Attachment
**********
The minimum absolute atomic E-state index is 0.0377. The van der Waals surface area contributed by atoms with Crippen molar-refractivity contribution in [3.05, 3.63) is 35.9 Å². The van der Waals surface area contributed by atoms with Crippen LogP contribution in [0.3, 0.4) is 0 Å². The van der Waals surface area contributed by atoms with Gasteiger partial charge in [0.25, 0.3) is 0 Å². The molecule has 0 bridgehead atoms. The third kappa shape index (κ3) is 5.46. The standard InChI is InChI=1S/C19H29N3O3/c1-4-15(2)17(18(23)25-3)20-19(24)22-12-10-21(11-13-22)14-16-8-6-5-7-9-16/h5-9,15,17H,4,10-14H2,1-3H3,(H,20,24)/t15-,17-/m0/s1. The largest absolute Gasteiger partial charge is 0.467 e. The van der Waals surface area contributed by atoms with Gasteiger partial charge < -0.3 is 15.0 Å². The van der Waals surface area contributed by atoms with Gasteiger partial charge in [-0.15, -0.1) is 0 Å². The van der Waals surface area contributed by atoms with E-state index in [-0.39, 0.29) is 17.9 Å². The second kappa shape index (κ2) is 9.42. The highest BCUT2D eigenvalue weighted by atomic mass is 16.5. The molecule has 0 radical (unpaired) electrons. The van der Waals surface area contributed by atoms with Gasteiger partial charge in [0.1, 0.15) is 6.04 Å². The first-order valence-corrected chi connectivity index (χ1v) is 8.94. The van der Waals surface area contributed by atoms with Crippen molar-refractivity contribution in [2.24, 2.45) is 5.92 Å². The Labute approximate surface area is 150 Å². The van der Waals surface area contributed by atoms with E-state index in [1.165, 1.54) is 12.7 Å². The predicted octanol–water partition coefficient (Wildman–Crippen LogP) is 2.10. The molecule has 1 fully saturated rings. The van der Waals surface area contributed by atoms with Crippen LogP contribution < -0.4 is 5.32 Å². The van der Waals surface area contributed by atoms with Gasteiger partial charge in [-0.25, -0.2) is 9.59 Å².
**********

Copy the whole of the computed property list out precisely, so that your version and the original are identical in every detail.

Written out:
The minimum absolute atomic E-state index is 0.0377. The van der Waals surface area contributed by atoms with Crippen molar-refractivity contribution in [3.05, 3.63) is 35.9 Å². The van der Waals surface area contributed by atoms with Crippen LogP contribution in [0.3, 0.4) is 0 Å². The van der Waals surface area contributed by atoms with Gasteiger partial charge in [0.25, 0.3) is 0 Å². The molecule has 0 bridgehead atoms. The third kappa shape index (κ3) is 5.46. The standard InChI is InChI=1S/C19H29N3O3/c1-4-15(2)17(18(23)25-3)20-19(24)22-12-10-21(11-13-22)14-16-8-6-5-7-9-16/h5-9,15,17H,4,10-14H2,1-3H3,(H,20,24)/t15-,17-/m0/s1. The largest absolute Gasteiger partial charge is 0.467 e. The van der Waals surface area contributed by atoms with Gasteiger partial charge < -0.3 is 15.0 Å². The van der Waals surface area contributed by atoms with Gasteiger partial charge in [-0.15, -0.1) is 0 Å². The van der Waals surface area contributed by atoms with E-state index in [-0.39, 0.29) is 17.9 Å². The second kappa shape index (κ2) is 9.42. The highest BCUT2D eigenvalue weighted by atomic mass is 16.5. The molecule has 0 radical (unpaired) electrons. The van der Waals surface area contributed by atoms with Gasteiger partial charge in [0.1, 0.15) is 6.04 Å². The first-order valence-corrected chi connectivity index (χ1v) is 8.94. The van der Waals surface area contributed by atoms with Crippen molar-refractivity contribution in [2.24, 2.45) is 5.92 Å². The Labute approximate surface area is 150 Å². The van der Waals surface area contributed by atoms with E-state index in [1.165, 1.54) is 12.7 Å². The predicted octanol–water partition coefficient (Wildman–Crippen LogP) is 2.10. The molecule has 1 fully saturated rings. The van der Waals surface area contributed by atoms with Crippen LogP contribution < -0.4 is 5.32 Å². The van der Waals surface area contributed by atoms with Gasteiger partial charge in [-0.25, -0.2) is 9.59 Å².